March 11, 2019 no comment kartik
The new agreements will allow aged care providers to sponsor carers with appropriate skills from overseas while expanding the scope of work by sponsored religious workers and introducing a new occupation that religious institutions will be able to sponsor to work in Australia.
The Australian government has announced two new labour agreements that it claims will support the country’s multicultural communities.
The Minister for Immigration, Citizenship and Multicultural Affairs, David Coleman unveiled the labour agreements for the aged care sector and religious institutions on Thursday.
The new agreement for the aged care sector will allow aged care facilities to sponsor carers with the required skills to care for communities’ elderly, even though the occupation of the aged care workers is not in the list of eligible occupations.
“Aged care providers have identified a need for bilingual carers, as elderly people or those with dementia may revert to their native language or lose the ability to speak a second language,” Mr Coleman said in a statement.
“[The new arrangement] will greatly assist them in finding the right staff to deliver vital aged care services.”
Under the new arrangement, aged care providers will be able to sponsor overseas workers for a Temporary Skills Shortage visa or an Employer Nomination Scheme Visa, provided that the employers can demonstrate that they can’t find workers with the required skills in Australia.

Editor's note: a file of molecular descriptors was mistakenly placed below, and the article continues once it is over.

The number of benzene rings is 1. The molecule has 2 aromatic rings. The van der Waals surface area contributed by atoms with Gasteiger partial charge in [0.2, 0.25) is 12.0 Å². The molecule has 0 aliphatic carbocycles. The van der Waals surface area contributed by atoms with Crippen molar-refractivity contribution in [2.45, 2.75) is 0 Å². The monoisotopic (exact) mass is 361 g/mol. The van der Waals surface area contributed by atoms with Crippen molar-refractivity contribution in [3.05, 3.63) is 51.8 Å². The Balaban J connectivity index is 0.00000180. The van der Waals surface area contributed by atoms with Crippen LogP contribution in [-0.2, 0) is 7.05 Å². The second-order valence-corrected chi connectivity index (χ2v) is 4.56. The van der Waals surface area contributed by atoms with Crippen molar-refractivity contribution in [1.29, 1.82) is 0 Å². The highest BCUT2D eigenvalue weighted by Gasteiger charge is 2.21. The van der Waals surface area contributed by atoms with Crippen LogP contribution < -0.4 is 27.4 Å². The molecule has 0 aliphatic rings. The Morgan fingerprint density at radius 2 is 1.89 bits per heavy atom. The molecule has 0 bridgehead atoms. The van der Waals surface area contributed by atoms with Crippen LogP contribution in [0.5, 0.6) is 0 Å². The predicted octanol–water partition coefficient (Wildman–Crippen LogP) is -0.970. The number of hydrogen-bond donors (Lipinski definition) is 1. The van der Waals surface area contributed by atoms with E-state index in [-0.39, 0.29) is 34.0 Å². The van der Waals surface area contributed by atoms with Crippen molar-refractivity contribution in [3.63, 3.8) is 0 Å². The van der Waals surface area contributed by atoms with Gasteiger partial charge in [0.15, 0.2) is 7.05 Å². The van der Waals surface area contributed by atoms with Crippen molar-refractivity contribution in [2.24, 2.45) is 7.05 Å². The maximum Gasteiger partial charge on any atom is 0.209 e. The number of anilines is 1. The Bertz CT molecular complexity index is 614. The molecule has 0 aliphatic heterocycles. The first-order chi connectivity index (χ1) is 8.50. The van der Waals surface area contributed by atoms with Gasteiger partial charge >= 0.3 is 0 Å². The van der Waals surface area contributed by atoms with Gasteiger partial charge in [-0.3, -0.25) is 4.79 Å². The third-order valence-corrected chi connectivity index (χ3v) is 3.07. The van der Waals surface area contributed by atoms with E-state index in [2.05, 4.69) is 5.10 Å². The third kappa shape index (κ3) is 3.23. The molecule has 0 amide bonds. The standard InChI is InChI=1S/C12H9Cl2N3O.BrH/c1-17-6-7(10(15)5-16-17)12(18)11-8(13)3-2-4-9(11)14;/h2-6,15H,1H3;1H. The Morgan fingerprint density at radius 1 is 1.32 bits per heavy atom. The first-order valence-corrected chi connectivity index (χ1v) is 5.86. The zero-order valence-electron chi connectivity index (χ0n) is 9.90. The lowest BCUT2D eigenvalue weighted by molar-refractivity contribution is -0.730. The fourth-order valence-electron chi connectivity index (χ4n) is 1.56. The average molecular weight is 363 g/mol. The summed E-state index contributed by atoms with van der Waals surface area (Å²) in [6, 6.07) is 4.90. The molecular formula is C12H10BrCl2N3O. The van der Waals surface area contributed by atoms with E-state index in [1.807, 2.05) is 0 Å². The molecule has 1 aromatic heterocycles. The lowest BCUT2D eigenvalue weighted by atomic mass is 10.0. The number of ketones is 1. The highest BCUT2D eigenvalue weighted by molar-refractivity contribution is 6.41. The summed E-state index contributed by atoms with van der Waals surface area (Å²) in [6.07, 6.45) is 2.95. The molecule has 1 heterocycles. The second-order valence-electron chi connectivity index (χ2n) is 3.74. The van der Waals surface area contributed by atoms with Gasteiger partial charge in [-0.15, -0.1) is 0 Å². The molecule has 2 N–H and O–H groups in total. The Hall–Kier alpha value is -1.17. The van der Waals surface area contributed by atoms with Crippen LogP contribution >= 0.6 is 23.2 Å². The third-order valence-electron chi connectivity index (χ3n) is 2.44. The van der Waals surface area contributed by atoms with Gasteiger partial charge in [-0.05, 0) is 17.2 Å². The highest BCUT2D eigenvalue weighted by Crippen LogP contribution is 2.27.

A new occupation of Religious Assistant is being made available for religious institutions broadening the scope for sponsoring overseas workers while expanding the scope of work for the existing occupation of Minister of Religion.
Under the existing arrangement, the Minister of Religion was required under a specified location at the most senior position. The new arrangement will afford the flexibility to the visa nominee to work in any senior position.
Mr Coleman said there are 23,000 ministers of religion in Australia and he expects strong growth in the numbers of both the ministers of religion and religious assistants in the next five years.
He said the new measures were being put in place after many multicultural faith-based communities raised concerns about difficulties in sourcing workers for religious institutions.
“The new measures will help address Australia’s religious worker skill shortage,” Mr Coleman said.
The sponsoring employer must be a religious institution under the Migration Regulations and provide evidence of charitable status.
The new arrangement does not change the existing requirements of age and salary concessions. The arrangement comes in effect on 11 March 2019 and will continue to provide a pathway to permanent residency.